|Publication number||US8114103 B2|
|Application number||US 11/226,753|
|Publication date||Feb 14, 2012|
|Filing date||Sep 14, 2005|
|Priority date||Sep 14, 2005|
|Also published as||US20070060934|
|Publication number||11226753, 226753, US 8114103 B2, US 8114103B2, US-B2-8114103, US8114103 B2, US8114103B2|
|Inventors||James Edwin Rasco|
|Original Assignee||James Edwin Rasco|
|Export Citation||BiBTeX, EndNote, RefMan|
|Patent Citations (61), Referenced by (10), Classifications (7), Legal Events (1)|
|External Links: USPTO, USPTO Assignment, Espacenet|
This invention relates to a blade protector for a surgeon's scalpel and more particularly to a blade protector for a conventional scalpel.
A movement exists to encourage or require surgeon's scalpels to have blade protectors in an attempt to minimize accidental cuts during surgery. The broad concept is to provide a shield or guard that can be moved by the surgeon from a stowed position exposing the blade to an operative position covering the blade. Not surprisingly, there have been proposed a series of specially designed scalpels that incorporate blade protectors such as found in U.S. Pat. Nos. 3,906,626; 4,414,974; 4,576,164; 4,735,202; 5,292,329; 5,309,641; 5,330,492; 5,417,704; 5,423,843; 5,620,454; 5,868,771 and 6,626,925 as well as printed patent application 2004/0087989.
In this invention, it is recognized that many surgeons have become accustomed to conventional scalpel handles and are somewhat uncomfortable with handles that are specifically modified to provide movable blade guards. Accordingly, the scalpel guard of this invention is designed to fit onto conventional scalpel handles. Because most conventional scalpel handles are either flat or round/hexagonal, two different embodiments of this invention are illustrated.
In both embodiments, an inner housing is fixed to the scalpel handle in a suitable manner, such as with a friction fit, a removable adhesive, shrink fit or the like. In the event the inner housing is slightly loose on the scalpel handle, a wedge or other suitable member may be used to secure the inner housing to the handle. A blade guard is mounted on the inner housing for movement between an operative extended position shielding the scalpel blade and a stowed or retracted position exposing the blade. The blade guard includes a shoulder or protuberance so the surgeon can readily push or pull the blade guard to a desired position. An outer housing covers the blade guard and is attached in any suitable manner to the inner housing so the blade guard may readily slide between the inner and outer housings.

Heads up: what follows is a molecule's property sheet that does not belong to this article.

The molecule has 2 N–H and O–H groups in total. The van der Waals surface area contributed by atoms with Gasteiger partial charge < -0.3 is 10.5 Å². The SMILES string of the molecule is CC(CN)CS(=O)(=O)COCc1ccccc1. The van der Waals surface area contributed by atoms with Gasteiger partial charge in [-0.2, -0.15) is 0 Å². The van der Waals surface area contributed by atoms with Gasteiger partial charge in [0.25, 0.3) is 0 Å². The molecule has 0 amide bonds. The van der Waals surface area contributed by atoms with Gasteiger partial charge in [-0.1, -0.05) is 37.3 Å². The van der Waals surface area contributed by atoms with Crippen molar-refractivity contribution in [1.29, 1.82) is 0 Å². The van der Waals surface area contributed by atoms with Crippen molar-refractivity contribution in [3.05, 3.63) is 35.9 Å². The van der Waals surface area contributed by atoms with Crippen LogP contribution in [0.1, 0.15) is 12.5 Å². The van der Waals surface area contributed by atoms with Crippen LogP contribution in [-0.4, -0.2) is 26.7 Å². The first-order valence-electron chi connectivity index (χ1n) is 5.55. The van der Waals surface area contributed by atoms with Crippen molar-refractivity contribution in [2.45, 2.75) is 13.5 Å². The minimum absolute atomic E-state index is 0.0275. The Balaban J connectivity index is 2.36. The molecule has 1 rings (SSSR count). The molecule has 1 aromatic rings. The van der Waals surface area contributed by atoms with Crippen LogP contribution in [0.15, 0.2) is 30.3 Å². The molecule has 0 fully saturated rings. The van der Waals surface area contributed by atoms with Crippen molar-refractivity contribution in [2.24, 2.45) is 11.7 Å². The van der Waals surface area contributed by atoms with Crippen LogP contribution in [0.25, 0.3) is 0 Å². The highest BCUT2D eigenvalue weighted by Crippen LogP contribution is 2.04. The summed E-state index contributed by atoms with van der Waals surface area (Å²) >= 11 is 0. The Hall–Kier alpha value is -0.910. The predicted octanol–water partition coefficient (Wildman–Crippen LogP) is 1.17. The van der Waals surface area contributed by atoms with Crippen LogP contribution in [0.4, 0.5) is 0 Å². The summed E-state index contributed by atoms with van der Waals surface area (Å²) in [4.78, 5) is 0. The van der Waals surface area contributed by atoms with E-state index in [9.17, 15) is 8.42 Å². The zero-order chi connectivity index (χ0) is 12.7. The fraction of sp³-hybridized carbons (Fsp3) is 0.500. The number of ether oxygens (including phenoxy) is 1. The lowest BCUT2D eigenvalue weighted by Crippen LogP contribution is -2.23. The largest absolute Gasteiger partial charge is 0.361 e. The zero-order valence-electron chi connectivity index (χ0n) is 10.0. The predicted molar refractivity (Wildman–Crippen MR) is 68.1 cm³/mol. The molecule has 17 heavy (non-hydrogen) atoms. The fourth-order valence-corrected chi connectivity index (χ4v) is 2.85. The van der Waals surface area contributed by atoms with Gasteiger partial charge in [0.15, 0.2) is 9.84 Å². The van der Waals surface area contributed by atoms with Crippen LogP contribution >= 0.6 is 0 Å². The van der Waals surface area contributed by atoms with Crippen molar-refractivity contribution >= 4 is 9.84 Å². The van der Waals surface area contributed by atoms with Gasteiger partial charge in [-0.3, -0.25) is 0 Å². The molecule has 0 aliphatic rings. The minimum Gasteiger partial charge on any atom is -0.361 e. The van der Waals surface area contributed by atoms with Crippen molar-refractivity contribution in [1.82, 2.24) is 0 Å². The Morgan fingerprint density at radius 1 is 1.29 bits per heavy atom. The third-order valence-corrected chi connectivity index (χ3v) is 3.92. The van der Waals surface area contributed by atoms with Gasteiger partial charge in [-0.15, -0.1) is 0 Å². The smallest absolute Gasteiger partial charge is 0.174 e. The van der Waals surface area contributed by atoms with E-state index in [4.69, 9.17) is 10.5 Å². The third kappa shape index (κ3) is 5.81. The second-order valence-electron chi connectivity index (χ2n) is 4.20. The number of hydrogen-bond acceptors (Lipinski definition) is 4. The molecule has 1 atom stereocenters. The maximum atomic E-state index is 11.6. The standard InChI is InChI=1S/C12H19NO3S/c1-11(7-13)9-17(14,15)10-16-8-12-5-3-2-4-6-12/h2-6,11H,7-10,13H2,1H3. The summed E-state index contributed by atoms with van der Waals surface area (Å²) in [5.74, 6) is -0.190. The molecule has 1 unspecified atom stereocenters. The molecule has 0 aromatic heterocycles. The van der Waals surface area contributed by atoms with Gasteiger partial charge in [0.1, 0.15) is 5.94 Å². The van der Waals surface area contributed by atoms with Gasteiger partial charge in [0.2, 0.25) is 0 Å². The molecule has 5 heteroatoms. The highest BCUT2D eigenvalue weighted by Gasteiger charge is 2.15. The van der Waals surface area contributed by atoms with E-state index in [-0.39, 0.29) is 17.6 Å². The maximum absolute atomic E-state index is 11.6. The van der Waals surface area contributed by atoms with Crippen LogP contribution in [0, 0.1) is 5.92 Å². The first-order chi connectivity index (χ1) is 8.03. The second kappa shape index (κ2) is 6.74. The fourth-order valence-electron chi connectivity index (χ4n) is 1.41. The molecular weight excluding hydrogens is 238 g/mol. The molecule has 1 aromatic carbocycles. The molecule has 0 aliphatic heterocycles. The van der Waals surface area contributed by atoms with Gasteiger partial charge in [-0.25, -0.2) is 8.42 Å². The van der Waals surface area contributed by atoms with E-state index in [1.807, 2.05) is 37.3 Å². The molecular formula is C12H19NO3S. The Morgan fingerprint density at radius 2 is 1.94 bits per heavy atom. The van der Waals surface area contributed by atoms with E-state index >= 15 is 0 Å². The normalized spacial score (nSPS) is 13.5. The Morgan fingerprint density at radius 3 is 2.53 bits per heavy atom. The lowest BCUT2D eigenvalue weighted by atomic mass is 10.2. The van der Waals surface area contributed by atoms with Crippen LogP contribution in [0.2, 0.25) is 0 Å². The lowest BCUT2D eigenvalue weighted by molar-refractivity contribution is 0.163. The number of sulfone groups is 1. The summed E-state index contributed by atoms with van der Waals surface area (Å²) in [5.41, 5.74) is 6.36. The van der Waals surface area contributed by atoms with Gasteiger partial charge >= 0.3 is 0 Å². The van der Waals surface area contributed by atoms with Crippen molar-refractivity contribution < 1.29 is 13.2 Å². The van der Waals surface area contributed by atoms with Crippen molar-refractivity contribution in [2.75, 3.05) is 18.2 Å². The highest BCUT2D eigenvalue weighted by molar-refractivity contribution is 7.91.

It is an object of this invention to provide an improved scalpel blade protector.
A further object of this invention is to provide an improved scalpel blade protector that may be positioned on a conventional scalpel without modifying the scalpel.
A more specific object of this invention is to provide a scalpel blade protector including an inner housing affixed to the scalpel handle, a blade guard movable between positions exposing and shielding the blade and an outer housing covering much of the inner housing and blade guard.
These and other objects and advantages of this invention will become more apparent as this description proceeds, reference being made to the accompanying drawings and appended claims.
The inner housing 22 is attached to the handle 11 in any suitable manner, such as by a friction fit. To this end, the inner housing 22 may be slightly elastic allowing it to be slipped over the end of the handle 11, after removing the blade 13. In the event the inner housing 22 does not snugly fit the scalpel handle 11, a wedge 28 or other suitable member may be inserted between the handle 11 and inner housing 22, as shown in
In the alternative, the inner housing 22 may be secured to the handle 11 by the use of releasable adhesives, by a shrink fit or the like. In the event a shrink fit is selected, the material of the inner housing 22 is selected to shrink in response to the application of heat, as with a hair dryer or the like. After use, and before sterilizing the handle 11, the blade protector 20 may be removed simply by cutting the material of the inner housing 22.
The blade guard 24 slides on the outside of the inner housing 22 between a position exposing the blade 13 and a position shielding the blade 13, as may be seen by a comparison of